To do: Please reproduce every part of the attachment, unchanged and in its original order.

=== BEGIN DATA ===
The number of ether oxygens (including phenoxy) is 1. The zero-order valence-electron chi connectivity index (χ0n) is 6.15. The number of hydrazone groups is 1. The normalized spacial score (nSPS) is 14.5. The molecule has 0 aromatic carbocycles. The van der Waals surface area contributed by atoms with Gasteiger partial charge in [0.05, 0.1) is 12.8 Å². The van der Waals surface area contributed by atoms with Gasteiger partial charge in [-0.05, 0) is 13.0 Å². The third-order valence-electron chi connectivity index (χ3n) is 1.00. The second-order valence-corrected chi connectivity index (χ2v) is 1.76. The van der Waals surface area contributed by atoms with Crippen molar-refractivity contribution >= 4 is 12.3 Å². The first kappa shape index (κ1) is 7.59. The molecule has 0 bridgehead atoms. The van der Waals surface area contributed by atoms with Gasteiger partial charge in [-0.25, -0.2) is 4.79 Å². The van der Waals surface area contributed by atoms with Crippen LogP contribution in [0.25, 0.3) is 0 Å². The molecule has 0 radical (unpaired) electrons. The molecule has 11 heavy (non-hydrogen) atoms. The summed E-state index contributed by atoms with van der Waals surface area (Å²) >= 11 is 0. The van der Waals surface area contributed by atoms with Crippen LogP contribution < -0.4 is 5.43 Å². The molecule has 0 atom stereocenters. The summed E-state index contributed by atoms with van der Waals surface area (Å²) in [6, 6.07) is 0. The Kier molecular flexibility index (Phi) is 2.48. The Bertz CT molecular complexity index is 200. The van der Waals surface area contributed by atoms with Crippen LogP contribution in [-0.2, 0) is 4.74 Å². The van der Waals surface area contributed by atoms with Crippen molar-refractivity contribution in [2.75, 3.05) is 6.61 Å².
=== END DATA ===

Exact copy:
The number of ether oxygens (including phenoxy) is 1. The zero-order valence-electron chi connectivity index (χ0n) is 6.15. The number of hydrazone groups is 1. The normalized spacial score (nSPS) is 14.5. The molecule has 0 aromatic carbocycles. The van der Waals surface area contributed by atoms with Gasteiger partial charge in [0.05, 0.1) is 12.8 Å². The van der Waals surface area contributed by atoms with Gasteiger partial charge in [-0.05, 0) is 13.0 Å². The third-order valence-electron chi connectivity index (χ3n) is 1.00. The second-order valence-corrected chi connectivity index (χ2v) is 1.76. The van der Waals surface area contributed by atoms with Crippen molar-refractivity contribution >= 4 is 12.3 Å². The first kappa shape index (κ1) is 7.59. The molecule has 0 bridgehead atoms. The van der Waals surface area contributed by atoms with Gasteiger partial charge in [-0.25, -0.2) is 4.79 Å². The van der Waals surface area contributed by atoms with Crippen LogP contribution in [0.25, 0.3) is 0 Å². The molecule has 0 radical (unpaired) electrons. The molecule has 11 heavy (non-hydrogen) atoms. The summed E-state index contributed by atoms with van der Waals surface area (Å²) >= 11 is 0. The van der Waals surface area contributed by atoms with Crippen LogP contribution < -0.4 is 5.43 Å². The molecule has 0 atom stereocenters. The summed E-state index contributed by atoms with van der Waals surface area (Å²) in [6, 6.07) is 0. The Kier molecular flexibility index (Phi) is 2.48. The Bertz CT molecular complexity index is 200. The van der Waals surface area contributed by atoms with Crippen LogP contribution in [-0.2, 0) is 4.74 Å². The van der Waals surface area contributed by atoms with Crippen molar-refractivity contribution in [2.75, 3.05) is 6.61 Å².